Oxytetracycline-resistance in the honey bee pathogen Paenibacillus larvae is encoded on novel plasmid pMA67
Daniel Murray and Katherine A Aronstein
The gram-positive bacterium, Paenibacillus larvae, causes a serious honey bee disease, American Foulbrood. For several decades, commercial and hobbyist beekeepers have controlled this disease with the antibiotic oxytetracycline. However, in recent years there have been reports of oxytetracycline-resistant P. larvae. In this study, we report that the reason for the oxytetracycline resistance in P. larvae is the presence of a novel plasmid carrying a tetracycline resistance gene—tetL. We tested 36 strains of P. larvae from the USA and Canada and found this plasmid in all 21 oxytetracycline-resistant strains and in none of the 15 oxytetracycline-sensitive strains.We cloned and expressed the P.larvae tetL gene in Escherichia coli and showed it was functional. Sequencing of the entire plasmid, which we named pMA67, revealed that it is likely a mobilizable rolling-circle replication plasmid. This work provides the first sequence information for any P. larvae plasmid, a new tetL ortholog with significant sequence divergence from tetL genes found in other species, and the first tetracycline-resistance gene found in the entire Paenibacillus genus.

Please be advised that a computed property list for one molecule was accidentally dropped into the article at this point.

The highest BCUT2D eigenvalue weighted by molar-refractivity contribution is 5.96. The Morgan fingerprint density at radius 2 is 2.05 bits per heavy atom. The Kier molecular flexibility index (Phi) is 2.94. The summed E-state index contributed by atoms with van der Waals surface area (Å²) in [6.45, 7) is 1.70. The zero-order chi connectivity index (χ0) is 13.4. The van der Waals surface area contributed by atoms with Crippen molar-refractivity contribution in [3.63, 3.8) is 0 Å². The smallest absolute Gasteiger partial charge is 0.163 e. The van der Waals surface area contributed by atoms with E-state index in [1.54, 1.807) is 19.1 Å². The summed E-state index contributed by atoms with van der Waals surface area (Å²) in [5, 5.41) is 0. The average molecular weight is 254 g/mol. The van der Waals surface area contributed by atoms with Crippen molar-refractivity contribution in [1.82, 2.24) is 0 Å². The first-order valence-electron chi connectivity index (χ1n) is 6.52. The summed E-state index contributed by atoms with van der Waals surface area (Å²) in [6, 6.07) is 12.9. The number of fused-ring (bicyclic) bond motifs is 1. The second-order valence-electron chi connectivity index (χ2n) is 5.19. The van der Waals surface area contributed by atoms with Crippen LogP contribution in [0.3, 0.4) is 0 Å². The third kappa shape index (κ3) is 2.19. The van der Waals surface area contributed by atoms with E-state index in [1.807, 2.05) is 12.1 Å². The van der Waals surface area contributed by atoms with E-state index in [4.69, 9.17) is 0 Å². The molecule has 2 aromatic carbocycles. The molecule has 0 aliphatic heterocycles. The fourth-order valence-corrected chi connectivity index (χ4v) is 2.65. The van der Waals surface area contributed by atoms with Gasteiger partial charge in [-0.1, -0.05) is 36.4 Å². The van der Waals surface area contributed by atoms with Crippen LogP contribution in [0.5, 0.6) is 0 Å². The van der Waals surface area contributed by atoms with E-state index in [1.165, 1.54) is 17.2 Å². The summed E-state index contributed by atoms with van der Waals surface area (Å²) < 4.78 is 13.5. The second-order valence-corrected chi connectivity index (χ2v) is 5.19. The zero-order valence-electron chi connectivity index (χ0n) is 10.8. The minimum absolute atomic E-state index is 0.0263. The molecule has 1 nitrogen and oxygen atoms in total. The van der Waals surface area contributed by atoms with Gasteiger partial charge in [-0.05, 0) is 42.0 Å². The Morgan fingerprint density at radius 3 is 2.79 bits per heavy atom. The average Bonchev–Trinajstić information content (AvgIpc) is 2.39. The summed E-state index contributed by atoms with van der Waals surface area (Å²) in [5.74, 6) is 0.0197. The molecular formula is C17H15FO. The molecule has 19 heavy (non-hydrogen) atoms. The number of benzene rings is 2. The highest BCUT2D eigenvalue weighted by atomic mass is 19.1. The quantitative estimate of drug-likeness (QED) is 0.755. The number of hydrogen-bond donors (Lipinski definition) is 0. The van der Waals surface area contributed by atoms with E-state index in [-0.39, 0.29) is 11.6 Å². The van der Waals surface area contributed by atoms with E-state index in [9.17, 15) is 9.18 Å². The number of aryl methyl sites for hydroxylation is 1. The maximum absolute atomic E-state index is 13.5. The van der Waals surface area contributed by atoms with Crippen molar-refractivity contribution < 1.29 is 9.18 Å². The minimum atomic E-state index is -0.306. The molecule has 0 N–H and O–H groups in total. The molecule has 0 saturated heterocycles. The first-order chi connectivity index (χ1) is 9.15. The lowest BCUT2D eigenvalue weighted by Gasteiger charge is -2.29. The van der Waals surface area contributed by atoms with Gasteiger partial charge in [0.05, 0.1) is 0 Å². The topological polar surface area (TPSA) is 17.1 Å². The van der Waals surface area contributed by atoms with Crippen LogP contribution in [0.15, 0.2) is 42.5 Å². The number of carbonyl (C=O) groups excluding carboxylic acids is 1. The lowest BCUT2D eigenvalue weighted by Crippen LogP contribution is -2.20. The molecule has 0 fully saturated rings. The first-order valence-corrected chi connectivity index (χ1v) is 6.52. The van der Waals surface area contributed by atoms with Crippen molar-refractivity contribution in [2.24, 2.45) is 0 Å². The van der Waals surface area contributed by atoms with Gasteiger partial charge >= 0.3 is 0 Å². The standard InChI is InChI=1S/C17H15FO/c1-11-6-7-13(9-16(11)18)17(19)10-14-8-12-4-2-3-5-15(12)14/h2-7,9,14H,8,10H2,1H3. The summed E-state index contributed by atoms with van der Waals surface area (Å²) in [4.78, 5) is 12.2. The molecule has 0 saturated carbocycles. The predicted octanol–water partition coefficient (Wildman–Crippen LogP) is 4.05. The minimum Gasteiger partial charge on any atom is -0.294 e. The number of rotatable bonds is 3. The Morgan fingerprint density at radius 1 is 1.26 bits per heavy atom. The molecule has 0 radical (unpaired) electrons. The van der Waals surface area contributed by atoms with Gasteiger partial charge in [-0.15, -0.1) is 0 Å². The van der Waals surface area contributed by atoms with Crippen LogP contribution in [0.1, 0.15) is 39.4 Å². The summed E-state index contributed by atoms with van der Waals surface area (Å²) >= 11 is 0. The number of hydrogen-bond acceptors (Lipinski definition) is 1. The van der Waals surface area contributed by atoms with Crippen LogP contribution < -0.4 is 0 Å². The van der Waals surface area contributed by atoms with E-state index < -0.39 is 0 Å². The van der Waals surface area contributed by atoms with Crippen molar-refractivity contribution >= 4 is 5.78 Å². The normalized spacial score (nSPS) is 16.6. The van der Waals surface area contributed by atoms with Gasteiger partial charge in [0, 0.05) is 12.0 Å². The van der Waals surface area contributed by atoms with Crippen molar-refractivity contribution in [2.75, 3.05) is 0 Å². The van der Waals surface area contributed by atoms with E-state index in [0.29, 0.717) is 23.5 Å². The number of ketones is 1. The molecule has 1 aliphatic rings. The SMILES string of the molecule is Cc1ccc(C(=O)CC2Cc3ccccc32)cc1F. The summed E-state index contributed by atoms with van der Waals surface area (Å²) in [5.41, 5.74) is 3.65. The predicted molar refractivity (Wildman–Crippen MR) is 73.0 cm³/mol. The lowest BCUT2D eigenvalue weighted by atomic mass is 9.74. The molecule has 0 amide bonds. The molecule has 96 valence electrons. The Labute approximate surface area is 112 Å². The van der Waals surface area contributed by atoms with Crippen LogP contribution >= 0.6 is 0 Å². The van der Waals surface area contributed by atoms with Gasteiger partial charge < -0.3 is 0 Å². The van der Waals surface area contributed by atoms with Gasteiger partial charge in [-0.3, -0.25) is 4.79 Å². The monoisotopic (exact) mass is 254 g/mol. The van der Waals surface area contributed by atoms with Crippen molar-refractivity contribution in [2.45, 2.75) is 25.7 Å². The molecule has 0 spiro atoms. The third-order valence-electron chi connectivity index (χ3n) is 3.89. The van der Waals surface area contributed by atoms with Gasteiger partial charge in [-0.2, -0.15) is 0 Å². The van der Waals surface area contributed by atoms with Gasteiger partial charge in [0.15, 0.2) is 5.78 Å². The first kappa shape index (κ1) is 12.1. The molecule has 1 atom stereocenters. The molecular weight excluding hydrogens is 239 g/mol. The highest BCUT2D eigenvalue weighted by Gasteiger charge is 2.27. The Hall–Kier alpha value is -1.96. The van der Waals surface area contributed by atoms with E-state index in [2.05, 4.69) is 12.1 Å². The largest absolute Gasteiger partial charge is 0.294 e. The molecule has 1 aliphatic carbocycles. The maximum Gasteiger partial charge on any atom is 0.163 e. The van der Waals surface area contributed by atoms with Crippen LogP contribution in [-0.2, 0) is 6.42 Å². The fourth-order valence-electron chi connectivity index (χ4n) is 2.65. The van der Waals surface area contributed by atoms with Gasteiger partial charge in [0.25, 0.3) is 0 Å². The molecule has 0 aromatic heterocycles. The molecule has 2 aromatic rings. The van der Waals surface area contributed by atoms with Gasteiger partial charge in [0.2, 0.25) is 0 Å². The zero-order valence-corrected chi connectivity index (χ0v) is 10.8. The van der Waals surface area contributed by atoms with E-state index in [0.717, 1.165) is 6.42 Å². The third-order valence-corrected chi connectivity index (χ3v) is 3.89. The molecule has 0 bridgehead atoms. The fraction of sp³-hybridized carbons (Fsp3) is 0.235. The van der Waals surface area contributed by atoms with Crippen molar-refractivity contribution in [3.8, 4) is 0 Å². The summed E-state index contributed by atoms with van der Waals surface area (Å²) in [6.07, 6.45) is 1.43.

American Foulbrood, Apis mellifera, Paenibacillus larvae, oxytetracycline resistance, rolling circle plasmid, honey bee, Terramycin